Working without professional legal advice is a surefire way to reduce your odds of acquittal, or of a beneficial plea bargain. Given the gravity of sex crime charges, and any conviction placing you on a public sex offender registry, it is highly advised that you speak to a defense attorney as soon as possible.
Specialized legal help is available for most legal issues. Each case is unique; seeking legal help is a smart first step toward understanding your legal situation and seeking the best path toward resolution for your case. An experienced lawyer understands the local laws surrounding your case and what your best legal options might be. More importantly, there are certain situations and circumstances – such as being charged with a crime – where you should always seek experienced legal help.
An attorney consultation should provide you with enough information so that you can make an informed decision on whether to proceed with legal help.
In general, how much an attorney costs will often depend on these four factors: billing method and pricing structure, type of legal work performed, law firm prestige, and attorney experience. Depending on the legal issue you are facing, an attorney may bill you by the hour, settle on a flat fee, or enter into a contingency fee agreement. The type of legal work you need help with will also play a role in cost incurred.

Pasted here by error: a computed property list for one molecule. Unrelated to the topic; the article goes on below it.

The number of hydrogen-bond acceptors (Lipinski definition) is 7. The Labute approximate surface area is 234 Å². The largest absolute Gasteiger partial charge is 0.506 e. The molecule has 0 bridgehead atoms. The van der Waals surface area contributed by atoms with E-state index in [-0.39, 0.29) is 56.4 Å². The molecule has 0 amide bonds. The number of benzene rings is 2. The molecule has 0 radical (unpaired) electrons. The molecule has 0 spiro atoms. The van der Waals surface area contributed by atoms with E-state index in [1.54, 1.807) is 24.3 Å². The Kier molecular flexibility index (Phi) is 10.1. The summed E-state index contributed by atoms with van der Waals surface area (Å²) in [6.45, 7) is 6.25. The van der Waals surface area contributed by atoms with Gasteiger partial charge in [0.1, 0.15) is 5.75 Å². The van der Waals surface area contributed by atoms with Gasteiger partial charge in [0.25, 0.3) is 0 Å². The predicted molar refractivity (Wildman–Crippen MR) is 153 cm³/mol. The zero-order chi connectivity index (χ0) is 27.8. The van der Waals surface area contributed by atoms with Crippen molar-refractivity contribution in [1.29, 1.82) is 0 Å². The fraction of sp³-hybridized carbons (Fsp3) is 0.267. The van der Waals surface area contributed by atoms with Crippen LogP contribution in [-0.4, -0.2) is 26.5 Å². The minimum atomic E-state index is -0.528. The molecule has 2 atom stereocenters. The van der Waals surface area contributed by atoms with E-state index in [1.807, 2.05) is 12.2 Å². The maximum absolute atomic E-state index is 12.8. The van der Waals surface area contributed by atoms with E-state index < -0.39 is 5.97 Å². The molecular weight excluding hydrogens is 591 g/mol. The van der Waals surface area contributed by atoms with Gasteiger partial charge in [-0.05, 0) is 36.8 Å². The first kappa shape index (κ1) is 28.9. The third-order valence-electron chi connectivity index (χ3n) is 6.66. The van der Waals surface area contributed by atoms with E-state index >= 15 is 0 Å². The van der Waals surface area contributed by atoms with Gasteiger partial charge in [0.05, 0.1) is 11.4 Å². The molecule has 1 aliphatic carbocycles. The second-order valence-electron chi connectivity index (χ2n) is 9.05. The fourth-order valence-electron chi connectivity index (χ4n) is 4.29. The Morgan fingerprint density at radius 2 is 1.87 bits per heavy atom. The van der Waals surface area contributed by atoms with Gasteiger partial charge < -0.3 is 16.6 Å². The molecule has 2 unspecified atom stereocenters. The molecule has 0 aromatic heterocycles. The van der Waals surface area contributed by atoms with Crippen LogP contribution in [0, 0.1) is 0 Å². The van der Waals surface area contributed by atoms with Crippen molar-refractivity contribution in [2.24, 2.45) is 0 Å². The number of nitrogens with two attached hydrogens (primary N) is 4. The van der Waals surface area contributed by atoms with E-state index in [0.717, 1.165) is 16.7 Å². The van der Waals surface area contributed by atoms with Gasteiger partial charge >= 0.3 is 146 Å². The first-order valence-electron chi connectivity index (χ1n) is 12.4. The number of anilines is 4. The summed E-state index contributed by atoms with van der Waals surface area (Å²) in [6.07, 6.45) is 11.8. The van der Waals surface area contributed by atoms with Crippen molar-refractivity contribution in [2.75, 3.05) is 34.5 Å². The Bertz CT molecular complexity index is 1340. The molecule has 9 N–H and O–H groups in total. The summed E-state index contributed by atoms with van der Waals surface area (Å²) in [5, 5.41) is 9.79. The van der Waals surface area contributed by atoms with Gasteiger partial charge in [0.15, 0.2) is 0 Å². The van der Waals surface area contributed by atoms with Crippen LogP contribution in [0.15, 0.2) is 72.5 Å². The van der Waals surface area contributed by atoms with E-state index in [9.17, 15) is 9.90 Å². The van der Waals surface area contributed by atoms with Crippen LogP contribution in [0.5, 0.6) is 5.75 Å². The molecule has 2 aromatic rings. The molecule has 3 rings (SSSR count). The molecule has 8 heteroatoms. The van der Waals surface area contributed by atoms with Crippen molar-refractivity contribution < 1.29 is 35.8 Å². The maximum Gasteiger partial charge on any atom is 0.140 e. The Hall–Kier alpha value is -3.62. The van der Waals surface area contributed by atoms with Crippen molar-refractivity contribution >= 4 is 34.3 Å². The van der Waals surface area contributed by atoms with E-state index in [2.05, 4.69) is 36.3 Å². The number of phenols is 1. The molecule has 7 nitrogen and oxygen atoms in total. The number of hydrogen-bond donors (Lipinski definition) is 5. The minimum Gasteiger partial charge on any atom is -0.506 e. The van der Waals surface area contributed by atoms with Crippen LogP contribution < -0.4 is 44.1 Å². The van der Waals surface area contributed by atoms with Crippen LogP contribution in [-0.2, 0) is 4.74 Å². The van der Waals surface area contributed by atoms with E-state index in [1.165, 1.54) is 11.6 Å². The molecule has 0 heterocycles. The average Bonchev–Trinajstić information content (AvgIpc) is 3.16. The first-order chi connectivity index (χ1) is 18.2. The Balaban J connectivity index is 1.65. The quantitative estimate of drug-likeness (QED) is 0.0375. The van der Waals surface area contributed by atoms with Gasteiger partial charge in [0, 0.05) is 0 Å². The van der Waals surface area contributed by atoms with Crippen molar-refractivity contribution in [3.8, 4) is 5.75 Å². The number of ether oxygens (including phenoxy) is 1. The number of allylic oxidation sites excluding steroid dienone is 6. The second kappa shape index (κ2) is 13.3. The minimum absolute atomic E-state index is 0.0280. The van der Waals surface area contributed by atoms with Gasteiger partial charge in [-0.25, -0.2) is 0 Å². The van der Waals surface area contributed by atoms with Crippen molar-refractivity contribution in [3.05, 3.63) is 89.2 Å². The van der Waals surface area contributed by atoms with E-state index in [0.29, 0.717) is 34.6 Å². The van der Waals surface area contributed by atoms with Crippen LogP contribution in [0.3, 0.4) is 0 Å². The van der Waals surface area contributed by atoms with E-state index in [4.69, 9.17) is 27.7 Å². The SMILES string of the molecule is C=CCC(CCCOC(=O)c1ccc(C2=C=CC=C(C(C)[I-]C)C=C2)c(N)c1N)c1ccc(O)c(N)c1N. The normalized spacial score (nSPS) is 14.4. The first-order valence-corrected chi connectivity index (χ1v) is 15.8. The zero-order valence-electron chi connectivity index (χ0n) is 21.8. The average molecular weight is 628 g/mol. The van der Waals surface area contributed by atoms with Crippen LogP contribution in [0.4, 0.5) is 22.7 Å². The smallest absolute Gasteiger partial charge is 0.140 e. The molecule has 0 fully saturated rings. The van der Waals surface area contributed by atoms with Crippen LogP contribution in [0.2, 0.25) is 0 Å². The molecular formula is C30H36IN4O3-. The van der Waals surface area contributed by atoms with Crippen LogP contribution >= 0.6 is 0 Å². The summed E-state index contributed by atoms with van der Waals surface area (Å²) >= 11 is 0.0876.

Pro se – This Latin term refers to representing yourself in court instead of hiring professional legal counsel. Pro se representation can occur in either criminal or civil cases.
Statute – Refers to a law created by a legislative body. For example, the laws enacted by Congress are statutes.
Subject matter jurisdiction – Requirement that a particular court have authority to hear the claim based on the specific type of issue brought to the court. For example, the U.S. Bankruptcy Court only has subject matter jurisdiction over bankruptcy filings, therefore it does not have the authority to render binding judgment over other types of cases, such as divorce.